Halvorness: Concerto for harp and strings, Op. 267 (1973)

♭84AObmoDYAQ&bvm=bv.50500085,d.aWc&psig=AFQjCNHmU520U8XBSafM_f8qC1DRHhkr7A&ust=1376491768998635" data-ved="0CAUQjRw">Alan Hovhaness (March 8, 1911 – June 21, 2000) was an Armenian-American composer. He was one of the most prolific 20th-century composers, with his official catalog comprising 67 numbered symphonies (surviving manuscripts indicate over 70) and 434 opus numbers. However, the true tally is well over 500 surviving works since many opus numbers comprise two or more distinct works. The Boston Globe music critic Richard Buell wrote:
“Although he has been stereotyped as a self-consciously Armenian composer (rather as Ernest Bloch is seen as a Jewish composer), his output assimilates the music of many cultures. What may be most American about all of it is the way it turns its materials into a kind of exoticism. The atmosphere is hushed, reverential, mystical, nostalgic.”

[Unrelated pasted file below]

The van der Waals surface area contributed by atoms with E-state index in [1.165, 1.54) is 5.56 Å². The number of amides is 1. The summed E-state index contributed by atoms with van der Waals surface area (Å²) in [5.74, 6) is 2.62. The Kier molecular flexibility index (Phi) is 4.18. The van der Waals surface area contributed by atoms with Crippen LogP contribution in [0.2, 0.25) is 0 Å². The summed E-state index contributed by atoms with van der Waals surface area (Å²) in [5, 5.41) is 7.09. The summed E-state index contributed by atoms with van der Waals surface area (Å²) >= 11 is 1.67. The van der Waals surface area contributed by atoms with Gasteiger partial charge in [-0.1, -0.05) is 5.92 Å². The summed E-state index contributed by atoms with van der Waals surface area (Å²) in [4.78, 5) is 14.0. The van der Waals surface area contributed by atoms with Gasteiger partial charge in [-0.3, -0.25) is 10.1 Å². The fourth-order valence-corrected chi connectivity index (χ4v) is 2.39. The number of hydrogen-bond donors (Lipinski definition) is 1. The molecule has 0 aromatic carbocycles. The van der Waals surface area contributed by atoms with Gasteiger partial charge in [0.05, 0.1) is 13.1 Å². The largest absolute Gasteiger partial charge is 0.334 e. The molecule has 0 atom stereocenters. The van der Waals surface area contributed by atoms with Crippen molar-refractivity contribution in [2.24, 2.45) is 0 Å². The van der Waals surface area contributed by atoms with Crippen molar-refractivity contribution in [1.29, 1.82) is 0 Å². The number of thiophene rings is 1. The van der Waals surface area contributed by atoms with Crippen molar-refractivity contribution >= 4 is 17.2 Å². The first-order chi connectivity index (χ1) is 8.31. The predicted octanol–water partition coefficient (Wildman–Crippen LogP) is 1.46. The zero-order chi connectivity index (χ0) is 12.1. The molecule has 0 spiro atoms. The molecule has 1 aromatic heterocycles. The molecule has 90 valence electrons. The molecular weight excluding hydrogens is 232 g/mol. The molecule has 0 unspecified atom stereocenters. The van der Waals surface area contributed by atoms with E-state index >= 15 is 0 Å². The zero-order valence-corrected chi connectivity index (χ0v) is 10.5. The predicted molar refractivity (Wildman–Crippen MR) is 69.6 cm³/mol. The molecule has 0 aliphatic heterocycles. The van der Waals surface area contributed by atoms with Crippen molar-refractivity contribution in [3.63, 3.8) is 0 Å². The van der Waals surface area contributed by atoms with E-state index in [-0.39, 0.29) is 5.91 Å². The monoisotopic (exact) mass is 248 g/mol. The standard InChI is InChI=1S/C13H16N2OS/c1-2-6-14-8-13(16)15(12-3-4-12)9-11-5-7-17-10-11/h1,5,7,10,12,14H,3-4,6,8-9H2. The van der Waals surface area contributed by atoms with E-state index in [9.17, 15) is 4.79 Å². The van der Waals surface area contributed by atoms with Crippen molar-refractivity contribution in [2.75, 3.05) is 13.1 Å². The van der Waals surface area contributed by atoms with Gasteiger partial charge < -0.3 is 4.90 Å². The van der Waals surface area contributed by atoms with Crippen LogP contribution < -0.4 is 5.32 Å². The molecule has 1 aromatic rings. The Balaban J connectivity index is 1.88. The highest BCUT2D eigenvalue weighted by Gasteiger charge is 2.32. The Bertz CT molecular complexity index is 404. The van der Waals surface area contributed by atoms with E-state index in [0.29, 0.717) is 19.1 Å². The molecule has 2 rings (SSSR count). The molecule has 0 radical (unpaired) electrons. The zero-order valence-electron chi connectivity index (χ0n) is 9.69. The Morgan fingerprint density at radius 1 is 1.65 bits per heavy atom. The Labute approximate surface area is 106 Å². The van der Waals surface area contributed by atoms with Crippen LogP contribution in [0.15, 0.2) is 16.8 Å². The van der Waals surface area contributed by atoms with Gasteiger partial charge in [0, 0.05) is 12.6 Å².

Halvorness is somewhat obscure, but believed that he will someday be recognized as one of the 20th Century’s greatest composers. Forsaking the atonalism that dominated his era, Hovhaness drew his inspiriation from an eclectic mix of ethnic influences, and from the world of nature. “The Spirit of the Trees” Sonata for Harp and Guitar, op 374 by Alan Hovhaness Yolanda Kondonassi, harp David Leisner, guitar Celestial Fantasy op. 44    
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